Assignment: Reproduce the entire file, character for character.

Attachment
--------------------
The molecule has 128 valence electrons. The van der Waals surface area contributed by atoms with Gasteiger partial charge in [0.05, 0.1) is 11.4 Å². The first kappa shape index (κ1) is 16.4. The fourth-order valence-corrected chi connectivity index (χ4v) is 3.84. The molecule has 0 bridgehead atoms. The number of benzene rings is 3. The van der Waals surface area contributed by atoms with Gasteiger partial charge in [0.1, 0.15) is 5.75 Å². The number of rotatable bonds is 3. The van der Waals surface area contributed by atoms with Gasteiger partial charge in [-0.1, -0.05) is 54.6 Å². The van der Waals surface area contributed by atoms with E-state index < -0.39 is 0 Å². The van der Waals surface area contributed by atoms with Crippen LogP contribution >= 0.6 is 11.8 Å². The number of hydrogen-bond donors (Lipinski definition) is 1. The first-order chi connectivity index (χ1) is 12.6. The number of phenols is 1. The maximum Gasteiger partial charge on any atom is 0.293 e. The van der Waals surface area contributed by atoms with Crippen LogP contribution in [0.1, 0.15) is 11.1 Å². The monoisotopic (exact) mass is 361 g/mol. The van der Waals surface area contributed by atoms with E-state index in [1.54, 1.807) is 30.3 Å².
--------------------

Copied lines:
The molecule has 128 valence electrons. The van der Waals surface area contributed by atoms with Gasteiger partial charge in [0.05, 0.1) is 11.4 Å². The first kappa shape index (κ1) is 16.4. The fourth-order valence-corrected chi connectivity index (χ4v) is 3.84. The molecule has 0 bridgehead atoms. The number of benzene rings is 3. The van der Waals surface area contributed by atoms with Gasteiger partial charge in [0.1, 0.15) is 5.75 Å². The number of rotatable bonds is 3. The van der Waals surface area contributed by atoms with Gasteiger partial charge in [-0.1, -0.05) is 54.6 Å². The van der Waals surface area contributed by atoms with E-state index < -0.39 is 0 Å². The van der Waals surface area contributed by atoms with Crippen LogP contribution >= 0.6 is 11.8 Å². The number of hydrogen-bond donors (Lipinski definition) is 1. The first-order chi connectivity index (χ1) is 12.6. The number of phenols is 1. The maximum Gasteiger partial charge on any atom is 0.293 e. The van der Waals surface area contributed by atoms with Crippen LogP contribution in [0.1, 0.15) is 11.1 Å². The monoisotopic (exact) mass is 361 g/mol. The van der Waals surface area contributed by atoms with E-state index in [1.54, 1.807) is 30.3 Å².